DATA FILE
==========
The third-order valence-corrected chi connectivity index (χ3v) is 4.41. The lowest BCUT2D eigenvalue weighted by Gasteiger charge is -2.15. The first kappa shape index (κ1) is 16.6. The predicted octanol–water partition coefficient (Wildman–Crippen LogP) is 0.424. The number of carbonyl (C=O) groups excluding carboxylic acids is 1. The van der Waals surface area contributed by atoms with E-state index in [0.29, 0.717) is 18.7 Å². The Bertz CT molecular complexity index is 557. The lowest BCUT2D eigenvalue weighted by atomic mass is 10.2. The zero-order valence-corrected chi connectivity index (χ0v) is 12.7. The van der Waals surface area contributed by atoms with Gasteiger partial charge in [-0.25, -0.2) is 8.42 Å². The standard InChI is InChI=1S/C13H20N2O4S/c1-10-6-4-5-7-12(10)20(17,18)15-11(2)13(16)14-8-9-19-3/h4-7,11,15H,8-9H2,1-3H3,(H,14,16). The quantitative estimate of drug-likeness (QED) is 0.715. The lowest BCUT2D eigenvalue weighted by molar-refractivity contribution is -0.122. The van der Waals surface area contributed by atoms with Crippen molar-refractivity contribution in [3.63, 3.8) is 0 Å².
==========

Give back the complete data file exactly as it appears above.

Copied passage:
The third-order valence-corrected chi connectivity index (χ3v) is 4.41. The lowest BCUT2D eigenvalue weighted by Gasteiger charge is -2.15. The first kappa shape index (κ1) is 16.6. The predicted octanol–water partition coefficient (Wildman–Crippen LogP) is 0.424. The number of carbonyl (C=O) groups excluding carboxylic acids is 1. The van der Waals surface area contributed by atoms with E-state index in [0.29, 0.717) is 18.7 Å². The Bertz CT molecular complexity index is 557. The lowest BCUT2D eigenvalue weighted by atomic mass is 10.2. The zero-order valence-corrected chi connectivity index (χ0v) is 12.7. The van der Waals surface area contributed by atoms with Gasteiger partial charge in [-0.25, -0.2) is 8.42 Å². The standard InChI is InChI=1S/C13H20N2O4S/c1-10-6-4-5-7-12(10)20(17,18)15-11(2)13(16)14-8-9-19-3/h4-7,11,15H,8-9H2,1-3H3,(H,14,16). The quantitative estimate of drug-likeness (QED) is 0.715. The lowest BCUT2D eigenvalue weighted by molar-refractivity contribution is -0.122. The van der Waals surface area contributed by atoms with Crippen molar-refractivity contribution in [3.63, 3.8) is 0 Å².